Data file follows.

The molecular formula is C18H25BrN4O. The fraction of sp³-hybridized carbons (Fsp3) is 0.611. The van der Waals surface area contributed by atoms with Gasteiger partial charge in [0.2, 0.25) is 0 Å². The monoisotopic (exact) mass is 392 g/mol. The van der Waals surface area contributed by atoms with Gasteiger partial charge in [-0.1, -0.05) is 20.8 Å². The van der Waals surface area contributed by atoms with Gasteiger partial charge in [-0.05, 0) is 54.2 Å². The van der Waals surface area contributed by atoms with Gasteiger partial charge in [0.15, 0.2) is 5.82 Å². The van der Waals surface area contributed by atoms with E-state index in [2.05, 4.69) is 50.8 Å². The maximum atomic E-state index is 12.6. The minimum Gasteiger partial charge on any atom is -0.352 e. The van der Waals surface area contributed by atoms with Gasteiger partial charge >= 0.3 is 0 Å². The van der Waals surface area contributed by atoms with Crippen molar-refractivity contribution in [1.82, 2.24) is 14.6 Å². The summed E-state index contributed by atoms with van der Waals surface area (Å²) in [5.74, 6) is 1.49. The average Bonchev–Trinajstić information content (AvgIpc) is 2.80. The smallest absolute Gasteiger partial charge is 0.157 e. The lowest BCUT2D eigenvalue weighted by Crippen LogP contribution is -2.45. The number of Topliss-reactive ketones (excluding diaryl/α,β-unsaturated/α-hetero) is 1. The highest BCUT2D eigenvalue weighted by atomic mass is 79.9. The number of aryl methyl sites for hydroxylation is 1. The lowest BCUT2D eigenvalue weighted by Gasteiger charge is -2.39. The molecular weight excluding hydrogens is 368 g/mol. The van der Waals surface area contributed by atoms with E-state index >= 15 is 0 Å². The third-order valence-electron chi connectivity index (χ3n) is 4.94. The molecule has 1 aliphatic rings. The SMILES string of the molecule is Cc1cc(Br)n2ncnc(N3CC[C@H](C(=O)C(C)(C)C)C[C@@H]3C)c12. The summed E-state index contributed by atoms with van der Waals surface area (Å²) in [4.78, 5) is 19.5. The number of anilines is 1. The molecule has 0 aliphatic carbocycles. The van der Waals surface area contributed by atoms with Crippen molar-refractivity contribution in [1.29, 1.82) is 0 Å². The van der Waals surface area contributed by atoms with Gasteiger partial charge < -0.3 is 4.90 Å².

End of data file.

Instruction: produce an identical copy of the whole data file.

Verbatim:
The molecular formula is C18H25BrN4O. The fraction of sp³-hybridized carbons (Fsp3) is 0.611. The van der Waals surface area contributed by atoms with Gasteiger partial charge in [0.2, 0.25) is 0 Å². The monoisotopic (exact) mass is 392 g/mol. The van der Waals surface area contributed by atoms with Gasteiger partial charge in [-0.1, -0.05) is 20.8 Å². The van der Waals surface area contributed by atoms with Gasteiger partial charge in [-0.05, 0) is 54.2 Å². The van der Waals surface area contributed by atoms with Gasteiger partial charge in [0.15, 0.2) is 5.82 Å². The van der Waals surface area contributed by atoms with E-state index in [2.05, 4.69) is 50.8 Å². The maximum atomic E-state index is 12.6. The minimum Gasteiger partial charge on any atom is -0.352 e. The van der Waals surface area contributed by atoms with Gasteiger partial charge >= 0.3 is 0 Å². The van der Waals surface area contributed by atoms with Crippen molar-refractivity contribution in [1.82, 2.24) is 14.6 Å². The summed E-state index contributed by atoms with van der Waals surface area (Å²) in [5.74, 6) is 1.49. The average Bonchev–Trinajstić information content (AvgIpc) is 2.80. The smallest absolute Gasteiger partial charge is 0.157 e. The lowest BCUT2D eigenvalue weighted by Crippen LogP contribution is -2.45. The number of Topliss-reactive ketones (excluding diaryl/α,β-unsaturated/α-hetero) is 1. The highest BCUT2D eigenvalue weighted by atomic mass is 79.9. The number of aryl methyl sites for hydroxylation is 1. The lowest BCUT2D eigenvalue weighted by Gasteiger charge is -2.39. The molecular weight excluding hydrogens is 368 g/mol. The van der Waals surface area contributed by atoms with E-state index >= 15 is 0 Å². The third-order valence-electron chi connectivity index (χ3n) is 4.94. The molecule has 1 aliphatic rings. The SMILES string of the molecule is Cc1cc(Br)n2ncnc(N3CC[C@H](C(=O)C(C)(C)C)C[C@@H]3C)c12. The summed E-state index contributed by atoms with van der Waals surface area (Å²) in [4.78, 5) is 19.5. The number of anilines is 1. The molecule has 0 aliphatic carbocycles. The van der Waals surface area contributed by atoms with Crippen molar-refractivity contribution in [1.29, 1.82) is 0 Å². The van der Waals surface area contributed by atoms with Gasteiger partial charge < -0.3 is 4.90 Å².